Poem analysis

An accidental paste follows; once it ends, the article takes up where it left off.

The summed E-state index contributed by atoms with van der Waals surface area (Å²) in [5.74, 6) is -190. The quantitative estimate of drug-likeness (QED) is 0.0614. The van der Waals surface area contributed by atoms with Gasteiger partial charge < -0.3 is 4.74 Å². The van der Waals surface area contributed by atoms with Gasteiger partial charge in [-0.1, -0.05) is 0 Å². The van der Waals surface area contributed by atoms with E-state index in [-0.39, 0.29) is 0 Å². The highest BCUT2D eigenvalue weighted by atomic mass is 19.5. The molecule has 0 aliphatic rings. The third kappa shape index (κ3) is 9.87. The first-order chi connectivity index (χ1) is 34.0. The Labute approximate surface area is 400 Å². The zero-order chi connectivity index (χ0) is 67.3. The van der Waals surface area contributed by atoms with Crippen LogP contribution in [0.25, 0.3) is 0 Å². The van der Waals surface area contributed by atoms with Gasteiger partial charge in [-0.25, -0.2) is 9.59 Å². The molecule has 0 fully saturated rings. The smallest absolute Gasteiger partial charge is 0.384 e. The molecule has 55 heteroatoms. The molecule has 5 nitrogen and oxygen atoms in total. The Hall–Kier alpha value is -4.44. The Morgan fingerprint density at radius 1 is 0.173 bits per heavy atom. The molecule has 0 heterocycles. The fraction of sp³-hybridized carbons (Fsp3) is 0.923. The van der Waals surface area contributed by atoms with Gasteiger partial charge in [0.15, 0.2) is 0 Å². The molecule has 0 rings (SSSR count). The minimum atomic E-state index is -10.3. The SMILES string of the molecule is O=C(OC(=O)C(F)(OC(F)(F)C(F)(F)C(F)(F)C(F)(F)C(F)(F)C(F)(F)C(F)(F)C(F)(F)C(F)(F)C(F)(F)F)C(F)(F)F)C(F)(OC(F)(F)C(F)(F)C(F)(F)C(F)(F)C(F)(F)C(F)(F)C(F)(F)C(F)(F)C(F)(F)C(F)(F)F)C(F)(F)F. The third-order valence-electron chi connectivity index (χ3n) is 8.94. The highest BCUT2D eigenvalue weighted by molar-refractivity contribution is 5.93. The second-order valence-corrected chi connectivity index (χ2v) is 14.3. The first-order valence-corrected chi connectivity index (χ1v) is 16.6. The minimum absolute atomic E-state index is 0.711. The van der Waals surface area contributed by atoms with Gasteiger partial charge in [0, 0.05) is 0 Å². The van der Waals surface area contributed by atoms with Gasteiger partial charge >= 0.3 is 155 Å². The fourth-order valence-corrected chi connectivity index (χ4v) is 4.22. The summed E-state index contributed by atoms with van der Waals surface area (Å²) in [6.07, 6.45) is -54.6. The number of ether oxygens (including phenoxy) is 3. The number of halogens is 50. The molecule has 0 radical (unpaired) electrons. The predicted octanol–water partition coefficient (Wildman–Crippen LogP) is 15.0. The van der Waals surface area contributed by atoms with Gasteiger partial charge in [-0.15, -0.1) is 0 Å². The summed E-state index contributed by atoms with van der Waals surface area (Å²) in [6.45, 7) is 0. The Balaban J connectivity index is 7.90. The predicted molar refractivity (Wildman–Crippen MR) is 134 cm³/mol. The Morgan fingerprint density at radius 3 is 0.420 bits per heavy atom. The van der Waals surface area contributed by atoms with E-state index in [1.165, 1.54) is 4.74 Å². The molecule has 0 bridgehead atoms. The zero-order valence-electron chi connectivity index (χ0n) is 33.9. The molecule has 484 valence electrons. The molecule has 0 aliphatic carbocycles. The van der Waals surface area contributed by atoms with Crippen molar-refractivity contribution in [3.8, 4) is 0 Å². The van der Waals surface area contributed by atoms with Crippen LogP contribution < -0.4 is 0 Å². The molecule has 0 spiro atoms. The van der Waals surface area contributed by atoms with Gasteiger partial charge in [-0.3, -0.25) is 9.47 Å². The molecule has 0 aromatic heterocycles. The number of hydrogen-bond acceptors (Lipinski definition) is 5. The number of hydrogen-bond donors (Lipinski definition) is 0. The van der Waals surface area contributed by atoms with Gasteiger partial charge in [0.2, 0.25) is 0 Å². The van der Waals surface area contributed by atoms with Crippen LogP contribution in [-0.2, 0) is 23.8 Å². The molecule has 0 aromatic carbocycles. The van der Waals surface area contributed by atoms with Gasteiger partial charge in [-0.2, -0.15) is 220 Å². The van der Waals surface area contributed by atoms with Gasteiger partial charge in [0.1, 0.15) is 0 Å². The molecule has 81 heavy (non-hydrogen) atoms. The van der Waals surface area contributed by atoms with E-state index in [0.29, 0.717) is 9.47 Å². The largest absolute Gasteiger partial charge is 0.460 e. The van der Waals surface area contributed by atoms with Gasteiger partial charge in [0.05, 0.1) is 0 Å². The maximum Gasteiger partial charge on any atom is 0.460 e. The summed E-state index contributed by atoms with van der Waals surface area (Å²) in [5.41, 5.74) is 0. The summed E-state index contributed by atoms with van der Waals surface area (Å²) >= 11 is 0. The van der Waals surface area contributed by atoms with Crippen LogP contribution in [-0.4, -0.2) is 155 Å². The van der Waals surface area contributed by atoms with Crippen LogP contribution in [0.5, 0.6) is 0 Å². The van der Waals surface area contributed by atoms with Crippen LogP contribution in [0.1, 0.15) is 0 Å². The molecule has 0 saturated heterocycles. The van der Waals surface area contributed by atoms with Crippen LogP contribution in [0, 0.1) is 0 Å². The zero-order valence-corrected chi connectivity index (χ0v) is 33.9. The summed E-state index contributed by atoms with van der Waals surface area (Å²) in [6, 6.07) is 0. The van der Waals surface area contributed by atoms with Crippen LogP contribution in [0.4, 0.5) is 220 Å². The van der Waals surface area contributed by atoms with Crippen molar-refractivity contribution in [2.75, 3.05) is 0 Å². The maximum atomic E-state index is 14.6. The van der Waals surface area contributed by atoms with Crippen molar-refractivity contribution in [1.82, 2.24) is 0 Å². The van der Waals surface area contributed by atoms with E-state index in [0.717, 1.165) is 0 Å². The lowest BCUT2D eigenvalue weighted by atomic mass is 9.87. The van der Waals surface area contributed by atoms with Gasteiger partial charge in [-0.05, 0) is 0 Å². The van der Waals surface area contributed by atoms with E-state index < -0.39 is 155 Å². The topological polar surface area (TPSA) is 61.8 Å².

Poem Analysis Post card The poem Post card by Peter Skrzynecki explores multiple ideas concerning belonging including barriers that accumulate with attempting to develop a sense of belonging, and aid to prevent this. As well the feelings and perceptions of belonging experienced by an individual changing over time, and lastly the ties between our feelings about belonging with our sense of identity. The poem presents the challenges undertaken by Skrzynecki to reach a sense of belonging within his culture and personal self. Barriers that arise at times with trying to establish belonging make it difficult and succeed in finding this feeling. Types of barriers can vary from outside barriers such as economic factors, education, culture, age, gender to self imposed barriers including lack of confidence, self image and fear of acceptance. Alongside with these barriers that accumulate with belonging is the creation of tension between belonging and not belonging. The simple symbol postcard constructs a chain of reverie in the Poet’s mind which challenges his cultural heritage. Even though, Peter Skrzynecki immigrated with his family at the early age of four his cultural heritage still strongly impacts him. The tensions that arise in the poet is the constant struggle deciding on his place between the two cultures, he feels a sense of belonging in his new culture in Australia yet his homeland Poland has an undeniable pull which constants to affect him in ways he cannot fully understand. The poem follows the poet struggling to come to terms with what exactly culture he belongs to, and even the importance of his cultural heritage that refuses to be ignored. The personification in the poem of Poland in ‘ Warsaw, Old Town ’is addressing Warsaw directly, as if he is confronting it as well as suggesting his culture is a living thing within himself. The emotive words found throughout the poem such as ‘ Haunts’ referring to the postcard are used as they are connotations of disturbance and he intends to challenge the reader’s expectations of the symbolism of a postcard by providing it with haunting qualities. More deeply the symbol of the postcard signifies in terms of connections to his homeland, a previous existence and a feeling of belong which inevitably causes conflict with his Australian culture because of the diversity and lack of understanding. The feelings and perceptions people feel and experience according to belonging change over time, no matter how hard an individual attempts this cannot be stopped as it’s due to us as human beings growing and maturing our attitudes and values which change. In the beginning of the poem, he notice the poet is challenging the importance of his cultural heritage only to later in the poem hint at that he might show some recognition of his cultural heritage. He hits a resolution in the fact that he is realizing the high modality of his culture and how it remains a central aspect of him. The detached tone in the second stanza ‘ Red buses on a bridge, Emerging from a corner ’depicts a straight forward description which creates a sense of distance between him and his cultural heritage. The marginalization felt by Peter is also conveyed through his use of no emotion in words. The ties that are closely connected to the emotions felt about belonging and our sense of identity determine how we perceive ourselves and the way we connect with others. Peter’s parents have achieved a sense of belonging and found their identity as for Peter he attempts to assimilate yet he struggles. Throughout his struggle to find himself, he raises the questions of personal individual choice ‘ What’s my choice, to be?’, even though it’s clear he can’t understand the indicative of a pull from his cultural heritage we comes to terms with his place in the end of the poem. The personification of the postcard conveys his resolution, the words ‘ I stare at the photography and refuse to answer the voices ‘ depicts a sense of resolution within the poet. The poem Post Card by Peter Skrzynecki provides a range of aspects of belonging to study, which is what makes it a deep and rich text to study for the subject of belonging. The success of this poem is recognized by the amount of popularity and reviews amounted by the poet. Peter Skrzynecki faces a variety of barriers in attempting to find himself only to realize his values and attitudes have changed drastically from nothing want to recognize his cultural heritage to now realizing the importance and how it is a central aspect of himself. This can be concluded by saying establishing belonging will always depend and affect our sense of identity. Feliks Skrzynecki The poem Feliks Skrzynecki written by Peter Skrzynecki follows his father Feliks’ sense of belonging throughout a couple of his father’s life experiences, perceived in the eyes of Peter and how he recognizes the difference between their connections to belonging. This text explores how people achieve unity in a variety of ways through people, place, shared memories/experiences and possibly culture. Another aspect explored by this poem is the barriers that accumulate to belonging and how perceptions of alliance change over time. The sense of belonging through connections to place, people, a culture or shared memories and experiences is a human requirement often yearned for or experienced by majority of the human race. This stability felt by humans through this attachment aid someone’s sense of true self belonging, and help that individual develop their own identity. In Feliks Skrzynecki Peter depicts a connection between his father and his garden, this sense of belonging to a place which happens to be through the Felik’s garden shows the positive feelings and the sense of security received from belonging. As Feliks immigrated to Australia from Poland, his placement and sense of belonging was out of place as everything was new as well as he was seen as an immediate outsider in Australia but Feliks overcomes this alienation by drawing connections with his garden. This is evident in the simile ‘ Loved his garden like an only child’ which expresses his comfort in his beloved garden. A hyperbole ‘ He swept its paths, Ten times around the world’ is also included in the first Stanza to exaggerate the commitment his father has with his garden. Feliks Skrzynecki establishes a devotion to the garden because he was placed in a foreign environment, and this resulted in a strong feeling of comfort, contentment and peace within his inner self. The imagery of the Feliks walking the garden’s paths ‘ Spent years walking its perimeter, from sunrise to sleep. Alert, brisk and silent’ conveys a position light onto his father’s love for his garden. Everyone achieves belonging in various ways, typically highly individual ways. Some individuals seek to develop a connection with a place; others cling to cultural heritage while other establishes an affinity through an idea or by rituals and routines that create a sense of conformity and stability. Seen in the poem Feliks Skrzynecki the father Feliks experiences a sense of belonging in a way that is extremely diverse to the poet Peter. The use of the warm and gentle tone depicted throughout the poem highlight the admiration Peter holds for his father because Feliks has managed to establish a sense of belonging in a different country, ignoring the trauma caused by the past war he experienced. Yet he finds comfort in this new environment and acceptance. The poet uses images of his father ‘ Kept pace with the Jones’s of his own mind making ‘ and who ‘ sat out the evening with his dog, smoking’ to depict an image of contentment and a sense of wellbeing felt by Feliks. In this new world Feliks has overcome the difficulties and laid down roots along with his family. Within human beings, there is an apparent intrinsic link between the sense of belonging and personal identity, and this affects how we see ourselves as well as influences the connections we make with others. Through the poem we notice how Feliks finds it easy to be true to him, even seems as he is content with place and culture. He is depicted in the stanzas are feeling a sense of unity with his home, garden, friends and new country as for Peter this contrast shows the poet doesn’t find acceptance as easy yet he struggles to find his place in his new world and homeland, he sees himself as an alien to his culture. This lack of connection with Peter’s culture is implied in the poem with the images of the poet ‘ pegging his tents further and further south of Hadrian’s wall’. The poem Feliks Skrzynecki by Peter Skrzynecki explores primarily the aspect of developing a sense of belonging through a place and how this links to our personal identity. Feliks has established himself within Australia, in home and his society by overcoming the barriers and finding his purpose in life. This was all aided by his close connection between places which happens to be his garden. This simpler poem by Peter is still stressed to be a resource of study for the subject belonging because it shares a positive insight on achieving belonging once you have immigrated. Looking for Alaska, John Green. Novel Looking for Alaska The novel ‘ Looking for Alaska’ written by John Green explores the concepts of belonging in a modern context, as well as questioning what everything means to a teenage and with the reference of not belonging in the school environment but yet finding your place within a certain group of individuals. Human emotions and perceptions of Belonging are constantly changing over time; it’s an impossible task to stop because all human beings grow in age which causes our maturity to grow which changes our attitude and values. In ‘ Looking for Alaska’ Pudge feels alienation at his old school, but since he moved to his new school he developed a sense of belonging which triggers a dramatic amount of growth in himself. These changes could be considered small in a general sense but it also changes Pudge’s entire life. As seen throughout the text, we notice drastic changes in Pudge’s confidence; it grows significally and also a change in his personal views on school life and religion in particular. Pudge’s friends understand him like no one else does, they look at him and see Miles, for what he really is and accept all his aspects. This constant change depicted in the text is explored through the use of first person narration; this is due to giving Pudge’s perspective which draws readers in to the protagonist’s introspective, somewhat humorous outlook and provide an personal look on the intensity of his feelings. This literacy technique presents a deep unity between the audience and the protagonist Pudge, giving them a real insight into his change mentally. Human beings desire a sense of belong, it is a vital human requirement. This can relate to belonging to an individual, place, concept or society- no matter the form of connection to belonging, it seems to be an integral component of life. It is obvious Pudge constructs a sense of belonging through a group of people, his first group of friends ever. Previously he was an outcast and didn’t belong to anything expect his interests. He feels a sense of companionship within his new found friends; you could also say he feels an attachment to his school. The unity between Pudge and his friends is depicted through the use of colloquial language and the lacing of expletives in Alaska’s and the Colonel’s language. This is shown in “ I don’t understand why I screw up everything up… I have guts, just not when it counts.. What you must understand about me is that I am a deeply unhappy person… God, how many times can I fuck up? “-Alaska. The previous dialogue provides authenticity to the impression of the teenage life, as well as expressing their connections between each other with the same type of language which creates a sense of alliance. Various advantages are produced with belonging, but this also means it may come along with some particular disadvantages which might not be worth it. Pudge is now thriving at school, within his particular group of friends which he belongs to but on the downside Pudge has now met Alaska whom is the greatest source of pain Miles has encountered throughout his life. Even known this pain Alaska brings to Pudge’s life, she is also the actual catalyst for his own personal growth, he starts to form his own values and viewpoints as well as new found interests which are beyond his simple main interest he began with at the school with the last words of famous people. The countdown to the climactic event of Alaska’s death through the use of the title of each entry, a date is shown at the top of the page provides suspense and provokes curiosity within the reader, as they tend to wonder where the story is heading next. Tragic outcomes arise with the event of Alaska’s death for all characters, especially Laura, Colonel and the protagonist himself as it devastates them traumatically. This outcome is the disadvantage to belonging, and it depends on the individual whether or not the sense of belonging once felt was worth the now felt pain. The novel ‘ Looking for Alaska’ appeals to a wide range audience and this is justified by the novel’s placement on the Printz Award list, the aspects of belonging depicted in the text aid the novel’s learning capability for all students particularly in the HSC for their case study belonging. Pudge develops a sense of unity within the book through his connections to people, which has caused changes within him but also provided dramatic outcomes Pudge must face and somehow overcome the labyrinth. It can be concluded that through our connections to others, we face challenges as well as growing and developing our own purpose in life. Publisher’s overview The stimulus booklet will explore three texts, including the poem Post Card written by Peter Skrzynecki, Feliks Skrzynecki also another poem by Skrzynecki and lastly a novel named Looking for Alaska by John Green. All these texts relate to aspects of belonging such as the feelings and perceptions experienced according Belonging change over time, this inevitable change it is due to the human nature of growing and maturing which affects our attitudes and values as they grow with us. The tensions that emerge between the desire to reach a sense of belonging and a need to remain true to oneself, as well as the fundamental link between establishing belonging and finding personal identity. In all the texts provided in my analysis’s, one main aspect highlighted is the tensions found in belonging and not belonging, these tensions exist due to cultural differences, different attitudes and values, lack of true understanding, diverse experiences of the world and various other reasons. This is conveyed in the poem Feliks Skrzynecki by Peter Skrzynecki as it emphasizes a variety of tensions listed above, such as the diverse cultural views between father (Feliks) and son (Peter) due to Peter growing up in Australia not Poland like his parents he lacks the understanding of the rituals and routines which are clearly understood by Feliks and his wife. This is evident in the adverb unknowingly in the sentence ‘ Remember words he taught me, Remnants of a language I inherited unknowingly’. Peter’s fragile connection with his culture is apparent in the previous technique, which expresses the cultural tension within the two (Feliks and Peter). This can also be seen in Post Card another poem by Peter Skrzynecki with an obvious tension preventing the establishment belonging is the lack of understanding of the significance of the poet’s cultural heritage. This is highlighted in the personification of Poland in ‘ Warsaw, Old Town ’as it is addressing Warsaw directly, he is confronting it as well as suggesting his culture is a living thing within himself. The links between both poems draw on the culture tensions between Peter and his father Feliks or the personal ties within Peter himself. Human being’s emotions and perceptions concerning Belonging are continually changing over time; this constant change is destined to change our values and attitudes as we grow. In Looking for Alaska by John Green this is a prime aspect of belonging explored, Pudge establishes a sense of belonging within his newfound friends at Culver Creek this triggers a drastic change in him; he grows significantly in his confidence levels, personal views on school life, attitudes towards religion and his overall perception on life. This is evident in the use of first person narrative, because it gives us first hand evidence of the change process Pudge goes through. This literacy technique conveys the constant change that belonging brings within, and it presents a deep unity between the audience and the protagonist Pudge, giving them a personal insight into his change mentally. The poem Post Card by Peter Skrzynecki explores this aspect also, it highlights the change of Peter coming into realization of the importance of his cultural heritage from him struggling in the first half to understand it. Skrzynecki originally comes from Poland, yet immigrated when he was only four so he has difficulties distinguishing what culture he primarily belongs to, but in age as he matured he came into realization that he doesn’t need to pick his Australian culture or his homeland, just recognize both and their central parts they locate themselves within himself. This is evident in the detached tone found in the beginning of the poem ‘ Red buses on a bridge, emerging from a corner’ this straight forward description represents a distance between him and his culture. The ties between both texts listed reflect the constant change in the perceptions and emotions held by a human, and how this is seen in their attitudes and values. Essentially, our emotions concerning Belonging tie closely with our personal sense of identity, and how we see ourselves influences the connection we construct with others. This is displayed in both poem Post Card and Feliks Skrzynecki, as they both explore the ties found within belonging and identity. In Feliks Skrzynecki we notice how Feliks finds it easy to be true to him, even seems as he is content with place and culture. He is depicted in the stanzas are feeling a sense of unity with his home, garden, friends and new country as for Peter this contrast shows the poet doesn’t find acceptance as easy yet he struggles to find his place in his new world and homeland, he sees himself as an alien to his culture. In Post Card Peter’s parents have achieved a sense of belonging and found their identity as for Peter he attempts to assimilate yet he struggles. Throughout his struggle to find himself, he raises the questions of personal individual choice ‘ What’s my choice, to be?’, even though it’s clear he can’t understand the indicative of a pull from his cultural heritage we comes to terms with his place in the end of the poem. The personification of the postcard conveys his resolution, the words ‘ I stare at the photography and refuse to answer the voices ‘ depicts a sense of resolution within the poet. The stimulus book explores three main aspects of Belonging, and is a great source to consider studying as it effectively sums up the prime aspects found in each of the relevant texts Post Card, Feliks Skrzynecki and Looking for Alaska. It can be concluded that Belonging is associated with an individual’s identity comes along with the barriers and tensions but in the end belonging will always remain a changing force.